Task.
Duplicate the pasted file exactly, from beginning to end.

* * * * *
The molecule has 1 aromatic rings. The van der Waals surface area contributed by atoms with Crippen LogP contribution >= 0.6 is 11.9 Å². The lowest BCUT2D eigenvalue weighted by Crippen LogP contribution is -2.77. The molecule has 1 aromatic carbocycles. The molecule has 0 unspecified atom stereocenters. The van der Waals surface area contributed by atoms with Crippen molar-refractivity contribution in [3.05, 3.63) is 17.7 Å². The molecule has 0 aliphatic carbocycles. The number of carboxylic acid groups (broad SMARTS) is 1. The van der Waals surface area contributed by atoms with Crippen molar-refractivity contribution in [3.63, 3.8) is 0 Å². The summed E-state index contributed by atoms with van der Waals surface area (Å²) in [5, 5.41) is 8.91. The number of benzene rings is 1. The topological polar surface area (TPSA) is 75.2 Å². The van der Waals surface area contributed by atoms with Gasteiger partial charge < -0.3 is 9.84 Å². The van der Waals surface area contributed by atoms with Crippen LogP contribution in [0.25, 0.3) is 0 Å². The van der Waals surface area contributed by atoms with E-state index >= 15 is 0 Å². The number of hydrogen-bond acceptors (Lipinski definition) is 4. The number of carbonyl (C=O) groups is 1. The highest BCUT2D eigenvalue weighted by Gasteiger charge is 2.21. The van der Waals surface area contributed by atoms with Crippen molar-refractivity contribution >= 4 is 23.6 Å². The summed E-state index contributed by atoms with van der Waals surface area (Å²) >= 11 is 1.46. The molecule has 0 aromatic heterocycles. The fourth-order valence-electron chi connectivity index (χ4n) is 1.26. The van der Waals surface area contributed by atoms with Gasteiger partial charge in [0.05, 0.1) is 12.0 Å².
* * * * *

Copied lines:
The molecule has 1 aromatic rings. The van der Waals surface area contributed by atoms with Crippen LogP contribution >= 0.6 is 11.9 Å². The lowest BCUT2D eigenvalue weighted by Crippen LogP contribution is -2.77. The molecule has 1 aromatic carbocycles. The molecule has 0 unspecified atom stereocenters. The van der Waals surface area contributed by atoms with Crippen molar-refractivity contribution in [3.05, 3.63) is 17.7 Å². The molecule has 0 aliphatic carbocycles. The number of carboxylic acid groups (broad SMARTS) is 1. The van der Waals surface area contributed by atoms with Crippen molar-refractivity contribution in [3.63, 3.8) is 0 Å². The summed E-state index contributed by atoms with van der Waals surface area (Å²) in [5, 5.41) is 8.91. The number of benzene rings is 1. The topological polar surface area (TPSA) is 75.2 Å². The van der Waals surface area contributed by atoms with Gasteiger partial charge < -0.3 is 9.84 Å². The van der Waals surface area contributed by atoms with Crippen LogP contribution in [0.25, 0.3) is 0 Å². The van der Waals surface area contributed by atoms with E-state index >= 15 is 0 Å². The number of hydrogen-bond acceptors (Lipinski definition) is 4. The number of carbonyl (C=O) groups is 1. The highest BCUT2D eigenvalue weighted by Gasteiger charge is 2.21. The van der Waals surface area contributed by atoms with Crippen molar-refractivity contribution >= 4 is 23.6 Å². The summed E-state index contributed by atoms with van der Waals surface area (Å²) >= 11 is 1.46. The molecule has 0 aromatic heterocycles. The fourth-order valence-electron chi connectivity index (χ4n) is 1.26. The van der Waals surface area contributed by atoms with Gasteiger partial charge in [0.05, 0.1) is 12.0 Å².